Tuesday, December 7, 2010

How to Be a Gourmet and a Mormon Too

Tired of finding a new recipe for the holidays, only to discard it when you discover that it calls for the use of wine? Gourmet cookery is the delicate blending of foods that makes use of the savors of one’s choice and need not include the use of liquors or wines. In recipes that do call for them, substitutions can be easily made.

Substitutions for Wine and Liquor in Cooking

In Soups and Entrees

Dry (unsweet) red wine:
  • Water
  • Beef broth bouillon or consommé,
  • Tomato juice (plain or diluted)
  • Diluted cider vinegar or red wine vinegar
  • Liquid drained from canned mushrooms
Dry (unsweet) white wine:
  • Water
  • Chicken broth, bouillon or consommé
  • Ginger ale
  • White grape juice
  • Diluted cider vinegar or white wine vinegar
  • Liquid drained from canned mushrooms

In Cheese Dishes (fondue or rarebit)

Beer or ale:
  • Chicken broth
  • White grape juice
  • Ginger ale

In Desserts

  • Apple cider, peach or apricot syrup
  • Pineapple juice or syrup flavored with almond extract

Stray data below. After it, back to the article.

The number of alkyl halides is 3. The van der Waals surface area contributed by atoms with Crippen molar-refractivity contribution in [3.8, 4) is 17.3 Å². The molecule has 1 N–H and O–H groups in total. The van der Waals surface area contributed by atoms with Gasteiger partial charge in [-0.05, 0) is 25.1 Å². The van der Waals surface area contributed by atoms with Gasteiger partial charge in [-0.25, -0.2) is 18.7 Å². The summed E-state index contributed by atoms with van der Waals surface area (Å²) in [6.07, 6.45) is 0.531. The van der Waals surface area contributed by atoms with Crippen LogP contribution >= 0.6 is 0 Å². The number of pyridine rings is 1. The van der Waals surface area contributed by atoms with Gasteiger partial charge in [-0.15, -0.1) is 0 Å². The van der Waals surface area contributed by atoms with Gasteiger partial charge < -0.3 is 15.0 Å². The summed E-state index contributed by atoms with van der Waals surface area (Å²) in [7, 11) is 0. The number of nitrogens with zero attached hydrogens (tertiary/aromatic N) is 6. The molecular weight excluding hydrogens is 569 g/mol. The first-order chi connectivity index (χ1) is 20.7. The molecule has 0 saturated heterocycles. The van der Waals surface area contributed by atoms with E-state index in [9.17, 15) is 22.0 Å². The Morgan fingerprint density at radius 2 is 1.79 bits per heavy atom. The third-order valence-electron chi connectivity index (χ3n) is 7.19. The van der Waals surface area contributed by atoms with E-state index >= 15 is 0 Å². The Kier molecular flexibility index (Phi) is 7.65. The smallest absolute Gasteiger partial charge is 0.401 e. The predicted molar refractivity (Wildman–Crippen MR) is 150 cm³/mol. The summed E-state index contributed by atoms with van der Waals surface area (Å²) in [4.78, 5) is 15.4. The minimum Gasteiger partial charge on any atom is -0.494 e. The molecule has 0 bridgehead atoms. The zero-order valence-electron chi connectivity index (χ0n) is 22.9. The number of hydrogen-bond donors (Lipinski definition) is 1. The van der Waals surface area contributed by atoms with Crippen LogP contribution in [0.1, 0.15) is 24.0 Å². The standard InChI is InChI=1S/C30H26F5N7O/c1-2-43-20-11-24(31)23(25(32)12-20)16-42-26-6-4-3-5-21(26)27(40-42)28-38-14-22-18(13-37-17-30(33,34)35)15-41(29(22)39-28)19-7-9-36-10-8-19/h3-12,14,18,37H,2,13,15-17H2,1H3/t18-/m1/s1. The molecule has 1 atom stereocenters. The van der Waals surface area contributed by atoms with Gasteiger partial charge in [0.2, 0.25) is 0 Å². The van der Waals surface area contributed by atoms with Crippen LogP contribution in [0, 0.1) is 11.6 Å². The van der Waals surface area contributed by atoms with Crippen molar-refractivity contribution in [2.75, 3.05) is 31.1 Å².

• Orange or pineapple juice
  • Syrup or juice from black cherries, raspberries, boysenberries, currants, or grapes or cherry cider
  • Juice from peaches, apricots or pears
  • Orange juice or frozen orange juice concentrate
Creme de menthe:
  • Spearmint extract or oil of spearmint diluted with a little water or grapefruit juice
Red burgundy:
  • Grape juice
White burgundy:
  • White grape juice
  • Ginger ale
  • Grape or currant juice or syrup or cherry cider
Note: To cut the sweetness of the syrups, dilute with water. Also, there are many flavor extracts, such as almond or pineapple, that can be added for interesting flavors.

Flambés or Flaming Desserts

The only substitute that might be used is a sugar cube soaked in lemon extract, then set atop a dessert and burned.

1 comment:

Brianna said...

Thank you so much. I was just wondering about how to substitute for those type of recipes!